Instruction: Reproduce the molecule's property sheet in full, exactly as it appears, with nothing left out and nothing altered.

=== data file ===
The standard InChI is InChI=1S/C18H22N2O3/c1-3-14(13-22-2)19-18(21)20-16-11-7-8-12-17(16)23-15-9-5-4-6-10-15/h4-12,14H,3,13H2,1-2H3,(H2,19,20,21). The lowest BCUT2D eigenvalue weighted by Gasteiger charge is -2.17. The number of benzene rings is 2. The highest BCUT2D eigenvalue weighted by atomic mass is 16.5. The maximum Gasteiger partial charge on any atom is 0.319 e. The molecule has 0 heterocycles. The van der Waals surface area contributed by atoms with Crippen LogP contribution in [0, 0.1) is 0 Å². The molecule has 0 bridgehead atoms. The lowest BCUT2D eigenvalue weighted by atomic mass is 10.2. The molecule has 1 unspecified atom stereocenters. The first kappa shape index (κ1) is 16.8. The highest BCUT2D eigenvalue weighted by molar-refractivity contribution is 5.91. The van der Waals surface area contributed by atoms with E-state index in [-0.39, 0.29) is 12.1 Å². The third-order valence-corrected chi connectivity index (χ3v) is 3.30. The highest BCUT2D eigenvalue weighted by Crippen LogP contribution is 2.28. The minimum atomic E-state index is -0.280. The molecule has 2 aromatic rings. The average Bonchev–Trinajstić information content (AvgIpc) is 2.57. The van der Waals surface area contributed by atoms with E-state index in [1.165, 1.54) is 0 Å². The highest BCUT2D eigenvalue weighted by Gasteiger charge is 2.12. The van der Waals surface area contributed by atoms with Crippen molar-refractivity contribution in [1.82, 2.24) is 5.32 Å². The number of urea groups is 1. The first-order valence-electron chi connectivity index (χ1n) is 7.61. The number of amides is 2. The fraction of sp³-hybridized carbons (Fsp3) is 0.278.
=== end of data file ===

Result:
The standard InChI is InChI=1S/C18H22N2O3/c1-3-14(13-22-2)19-18(21)20-16-11-7-8-12-17(16)23-15-9-5-4-6-10-15/h4-12,14H,3,13H2,1-2H3,(H2,19,20,21). The lowest BCUT2D eigenvalue weighted by Gasteiger charge is -2.17. The number of benzene rings is 2. The highest BCUT2D eigenvalue weighted by atomic mass is 16.5. The maximum Gasteiger partial charge on any atom is 0.319 e. The molecule has 0 heterocycles. The van der Waals surface area contributed by atoms with Crippen LogP contribution in [0, 0.1) is 0 Å². The molecule has 0 bridgehead atoms. The lowest BCUT2D eigenvalue weighted by atomic mass is 10.2. The molecule has 1 unspecified atom stereocenters. The first kappa shape index (κ1) is 16.8. The highest BCUT2D eigenvalue weighted by molar-refractivity contribution is 5.91. The van der Waals surface area contributed by atoms with E-state index in [-0.39, 0.29) is 12.1 Å². The third-order valence-corrected chi connectivity index (χ3v) is 3.30. The highest BCUT2D eigenvalue weighted by Crippen LogP contribution is 2.28. The minimum atomic E-state index is -0.280. The molecule has 2 aromatic rings. The average Bonchev–Trinajstić information content (AvgIpc) is 2.57. The van der Waals surface area contributed by atoms with E-state index in [1.165, 1.54) is 0 Å². The highest BCUT2D eigenvalue weighted by Gasteiger charge is 2.12. The van der Waals surface area contributed by atoms with Crippen molar-refractivity contribution in [1.82, 2.24) is 5.32 Å². The number of urea groups is 1. The first-order valence-electron chi connectivity index (χ1n) is 7.61. The number of amides is 2. The fraction of sp³-hybridized carbons (Fsp3) is 0.278.